• Advocate for science and scientists, including informing the public and legislators about the value of research from the genetics community
  • Support the genetics community in engaging and communicating with the public
  • Ensure fiscal sustainability of the Society and its programs

Thus, I am happy to report that we have largely accomplished the goals for 2018. In 2019, we will begin to flesh out details of the Strategic Plan with more support from our deeply engaged community.  We have also identified a new approach for long-term fiscal sustainability in order to grow these Pillars, and have begun to implement the fundraising strategy that includes not only continued membership support but also sponsorship from industry and focused investors. The buzz around The Allied Genetics Conference in 2020 will be a focal point for our membership and the Board’s continued work on the Strategic Plan. I am enthusiastic about continuing to serve on the GSA Board and its Executive Committee in the coming year and look forward to working with the incoming President, Terry Magnuson, and Vice-President, Denise Montell. It has been an enormous pleasure for me to serve as President, and I want to thank each and every one of you for helping to shape an exciting future for the Society.  

 

Strategic Planning Working Groups:

Advocacy

Chair: Erika Matunis (Johns Hopkins School of Medicine)

Lacy Barton (New York University)

Clement Chow (University of Utah)

Mete Civelek (University of Virginia)

Giovanna Collu (Icahn School of Medicine at Mount Sinai)

Martin Ferris (University of North Carolina at Chapel Hill)

Emily Lescak (Alaska Department of Fish and Game)

Victoria McGovern (Burroughs Wellcome Fund)

Jordan Ward (University of California, Santa Cruz)

Career Development

Chair: JoAnne Engebrecht (University of California, Davis)

Jeremy Berg (Columbia University)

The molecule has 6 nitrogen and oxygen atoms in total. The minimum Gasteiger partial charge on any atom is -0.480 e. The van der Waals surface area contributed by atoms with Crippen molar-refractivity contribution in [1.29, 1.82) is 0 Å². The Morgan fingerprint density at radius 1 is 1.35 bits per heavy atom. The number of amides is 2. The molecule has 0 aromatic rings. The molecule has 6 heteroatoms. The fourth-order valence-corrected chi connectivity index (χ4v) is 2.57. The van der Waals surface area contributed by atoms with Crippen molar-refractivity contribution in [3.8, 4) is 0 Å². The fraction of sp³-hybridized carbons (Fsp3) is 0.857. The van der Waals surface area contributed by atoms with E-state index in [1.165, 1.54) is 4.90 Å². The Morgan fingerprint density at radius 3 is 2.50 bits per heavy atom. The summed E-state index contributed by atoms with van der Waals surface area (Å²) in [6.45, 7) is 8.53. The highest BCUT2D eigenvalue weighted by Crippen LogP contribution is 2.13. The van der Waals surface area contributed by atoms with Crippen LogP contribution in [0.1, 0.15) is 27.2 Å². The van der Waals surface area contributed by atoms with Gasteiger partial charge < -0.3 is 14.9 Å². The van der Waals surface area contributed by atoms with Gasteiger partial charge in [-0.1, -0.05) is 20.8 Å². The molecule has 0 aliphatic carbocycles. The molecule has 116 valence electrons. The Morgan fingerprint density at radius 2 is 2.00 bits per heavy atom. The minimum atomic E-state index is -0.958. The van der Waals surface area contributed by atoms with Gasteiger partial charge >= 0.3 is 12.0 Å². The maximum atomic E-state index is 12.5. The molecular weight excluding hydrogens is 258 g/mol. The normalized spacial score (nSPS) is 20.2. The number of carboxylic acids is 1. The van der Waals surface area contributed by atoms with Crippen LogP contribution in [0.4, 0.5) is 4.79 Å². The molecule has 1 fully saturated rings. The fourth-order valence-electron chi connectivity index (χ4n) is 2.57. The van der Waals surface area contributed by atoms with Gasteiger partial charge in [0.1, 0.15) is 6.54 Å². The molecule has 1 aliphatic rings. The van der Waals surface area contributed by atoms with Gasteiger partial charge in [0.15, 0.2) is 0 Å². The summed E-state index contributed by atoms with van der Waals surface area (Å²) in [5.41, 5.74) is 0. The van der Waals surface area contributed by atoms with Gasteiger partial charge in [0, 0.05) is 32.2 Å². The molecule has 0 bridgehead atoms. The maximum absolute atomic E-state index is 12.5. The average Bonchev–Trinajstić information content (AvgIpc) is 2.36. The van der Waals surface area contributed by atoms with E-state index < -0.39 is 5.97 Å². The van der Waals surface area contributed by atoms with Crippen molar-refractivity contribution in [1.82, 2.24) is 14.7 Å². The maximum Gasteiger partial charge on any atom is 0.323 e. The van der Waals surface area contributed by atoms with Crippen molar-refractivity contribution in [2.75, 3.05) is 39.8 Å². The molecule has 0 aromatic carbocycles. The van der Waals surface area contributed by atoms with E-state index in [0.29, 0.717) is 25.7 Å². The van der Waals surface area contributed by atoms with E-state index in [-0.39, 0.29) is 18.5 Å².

Lex Flagel (Bayer Crop Science)

Rewatee Gokhale (Icahn School of Medicine at Mount Sinai)

Kayla Capper (23andMe)

Buck Samuel (Baylor College of Medicine)

Didem Sarikaya (University of California, Davis)

Community, Conferences, and Journals

Chair: Kirsten Bomblies (John Innes Centre)

Rebecca Burdine (Princeton University)

Tamara Caspary (Emory University)

Aleeza Gerstein (University of Manitoba)

Matthew Hahn (Indiana University)

Tim Mosca (Jefferson University)

Katie Peichel (University of Bern)

Faten Taki (Weill Cornell Medicine)

Rob Unckless (University of Kansas)

Fiscal Sustainability

Chair: Jef Boeke (NYU Langone Medical Center)

Kent Anderson (Redlink / Caldera Publishing Solutions)

Joe Heitman (Duke University)

Andrew Kern (University of Oregon)

Kevin Lee (Grace Science Foundation)

Hunt Willard (Geisinger National Precision Health)

Mariana Wolfner (Cornell University)

Public Communication and Engagement

Chair: Arash Bashirullah (University of Wisconsin–Madison)

Mónica Feliú-Mójer (iBiology / CienciaPR)

Marnie Gelbart (Personal Genetics Education Project, Harvard Medical School)

Stephanie Mohr (DRSC/TRiP-FGR / Harvard University)

Damien O’Halloran (George Washington University)

Andreas Prokop (University of Manchester)

Cathy Savage-Dunn (City University of New York)

Ahna Skop (University of Wisconsin–Madison)

Jessica Velez (University of Tennessee Knoxville/Oak Ridge National Laboratory)